A few of the more sobering statistics from his post (but go read the whole thing because it's very close to something I had in mind to write for Mad Times only much better)
Williams-Derry goes on to estimate the economic cost of all these accidents and comes out with somewhere between $4 and $8 billion per year. At the low end that's a per capita cost of over $600 per year.
It's like with health care, though. It's hard to get too fired up about it because if you're lucky, most years, your share of that cost is $0. Speaking as someone whose share for this year is in four figures (and could have been a lot worse!), I'd like to find ways to lessen these costs both for myself and for my neighbors.
One of my biggest gripes with the bus route maps provided by Metro and Sound Transit is that there's hardly any reference to the actual landscape along the routes so unless you already know where the bus goes it's really hard to figure out where the bus goes. And there's no system map on either of those sites letting you see what routes might serve the area you want to get to.
Enter Bus Monster, a brilliant melding of the bus routes with the fabulousness of Google Maps.
You can search for a location and see what buses stop near it. From there you can click on the route you think you want and it will be overlayed on the map. Even cooler, you can load up to five different routes on the map at once to visualize your connections. It's also tied in to the cool prototype bus monitoring system UW-ITS so you can click the pin on a particular stop and get an estimate of when your bus will arrive there.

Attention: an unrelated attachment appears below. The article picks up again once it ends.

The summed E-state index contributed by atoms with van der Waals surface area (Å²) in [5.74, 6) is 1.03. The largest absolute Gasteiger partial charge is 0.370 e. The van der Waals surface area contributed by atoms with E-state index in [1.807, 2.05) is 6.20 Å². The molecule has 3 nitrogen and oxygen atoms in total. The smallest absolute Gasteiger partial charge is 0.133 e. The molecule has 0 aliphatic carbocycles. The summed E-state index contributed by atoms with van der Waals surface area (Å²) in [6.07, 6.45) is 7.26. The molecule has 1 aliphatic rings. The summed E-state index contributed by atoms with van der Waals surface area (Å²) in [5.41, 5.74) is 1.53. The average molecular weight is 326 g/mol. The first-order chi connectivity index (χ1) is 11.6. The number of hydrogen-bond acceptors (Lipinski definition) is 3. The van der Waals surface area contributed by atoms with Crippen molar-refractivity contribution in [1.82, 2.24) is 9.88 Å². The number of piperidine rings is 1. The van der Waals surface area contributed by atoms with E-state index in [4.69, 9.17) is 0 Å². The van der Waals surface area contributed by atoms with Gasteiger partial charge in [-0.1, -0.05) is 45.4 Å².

All of this was developed by Chris Smoak and just went live yesterday, so be gentle with it for a while. And send Chris lots of money.
Before I start prattling on about buses and walking and bicycling I need to come clean and confess that while we haven't owned a car for almost three months that doesn't mean we haven't used cars in that time. I'd say that maybe two days per week on average we've had the use of a car.
We've done weekend rentals from Enterprise twice which is ridiculously convenient with their rental office only a couple of miles from our house.
We've mooched rides to events with friends (thank you, Chris and Larry & Ann and Karen and Marilyn and others). ("mooching" is carpooling when there's no prospect of your returning the favor of being the driver any time soon)
We've taken shameless advantage of the fact that Rachel still has a functioning car.
But the most gratifying thing has been how many people have just handed us their keys and loaned us their car for an afternoon or a week when they weren't going to need it.
My favorite example is Becky's Thursday art class. The class is in Kirkland. Taking the bus from here to there is far from convenient (rant saved for another day). A friend pointed out that when she takes the bus to work each day her car sits at the Issaquah park and ride doing nothing. She gave Becky a key and Becky takes the shuttle to the park and ride, finds the car, drives it to Kirkland for her class, does a couple errands on her way back and leaves the car back at the Park and Ride. It's like the car has a secret life on those days.
The gift in all of this is that it makes us aware of our dependencies. When we have our own conveyance, we live in the illusion that we are self-sufficient. We hop in our car and we go where we want when we want without having to answer to anyone. But there are dependencies tugging at us all along the way that we don't even think about. We depend on other drivers to follow the rules of the road and be predictable. We depend on emergency personnel to help us if we have an accident. We depend on the road crews that build and repair our roads. We depend on the businesses that supply our gas and car maintenance and our cars themselves. We depend on the people who work to pull crude oil from the ground and process it into gasoline.